There was the time Thomas Edison electrocuted an elephant to demonstrate the danger of a competitor's technology. The day that Nike (NKE), desperate for an advantage over a surging Reebok, signed a college hoops player named Michael Jordan. And the time the Central Pacific Railroad laid an astounding 10 miles of track in 24 hours to grab government payments that the hated Union Pacific would otherwise claim.
Rivalries make great stories, and the greatest rivalries make the greatest tales -- reason enough to read the following portraits of brilliance, skullduggery, nobility, mendacity, victory, and failure. But if you're the driven type who demands more practical benefits, you'll find those here too. After all, monumental business battles have changed the world. We cannot imagine life without cellphones or the Internet, but if tiny MCI hadn't challenged the titanic AT&T (T) (the No. 4 rivalry in our ranking), the communications revolution would have played out much differently. Steve Jobs and Bill Gates (No. 6) ended up selling few competing products yet contended for 35 years to impose radically different visions on the world of computing. And a global economy that couldn't function without air travel is far faster and better because Airbus and Boeing (BA) (No. 9) have had to fight each other every day for 40 years.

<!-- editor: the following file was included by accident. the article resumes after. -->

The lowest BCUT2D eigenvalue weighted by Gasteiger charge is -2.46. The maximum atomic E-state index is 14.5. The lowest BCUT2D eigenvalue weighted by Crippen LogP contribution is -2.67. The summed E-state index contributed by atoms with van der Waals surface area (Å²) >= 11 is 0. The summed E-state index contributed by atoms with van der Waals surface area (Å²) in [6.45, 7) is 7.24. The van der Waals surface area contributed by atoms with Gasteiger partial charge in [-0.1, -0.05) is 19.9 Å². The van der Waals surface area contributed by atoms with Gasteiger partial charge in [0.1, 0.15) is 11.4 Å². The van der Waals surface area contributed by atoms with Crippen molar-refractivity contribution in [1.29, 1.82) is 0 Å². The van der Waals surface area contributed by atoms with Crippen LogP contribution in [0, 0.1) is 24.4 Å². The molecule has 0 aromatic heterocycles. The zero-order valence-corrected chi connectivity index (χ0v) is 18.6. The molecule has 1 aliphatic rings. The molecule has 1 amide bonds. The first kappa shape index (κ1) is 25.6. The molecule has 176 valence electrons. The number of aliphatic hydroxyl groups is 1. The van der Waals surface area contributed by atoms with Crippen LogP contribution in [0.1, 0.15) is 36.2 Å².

But powerful rivalries can be blinding, obscuring events beyond the combatants' battlefield. Coke (KO) and Pepsi (PEP) (No. 1) were so busy pounding the daylights out of each other that they missed an entirely new notion, and today, inconceivably, the bestselling energy drink in U.S. convenience stores isn't made by either company. (It's Red Bull.) General Motors (GM) and Ford (F) obsessed over each other until one day Toyota (TM) had stolen the bulk of their profits.
What comes through most strongly in these stories is each conflict's sheer human intensity. Only a brave novelist would have imagined the brother vs. brother saga of Adidas vs. Puma (No. 20). Venice vs. Genoa (No. 7) may look like a dusty tale of feuding city-states, but it set the tone for hundreds of years of European competition. The rivalry between the railroads was economic, ethnic, and spectacular, involving sabotage, deception, and death.
Who needs such lessons? Oh, right, you do. So think of these dramas as guilt-free pleasures. Then, well prepared for the task, go forth and pulverize your rivals.
The Greatest Business Rivalries of all Time
The Greatest Business Rivalries of All Time
Why is the battle between Coke and Pepsi -- two ultimately similar types of sugar water -- the most important struggle in the history of capitalism? Simply put, their rivalry transcends time, distance, and culture.
It has divided restaurants, presidents, and nations. It has been waged in supermarkets, stadiums, and courtrooms. Its many foot soldiers include Santa Claus, Cindy Crawford, Michael Jackson, Max Headroom, Bill Gates, and Bill Cosby.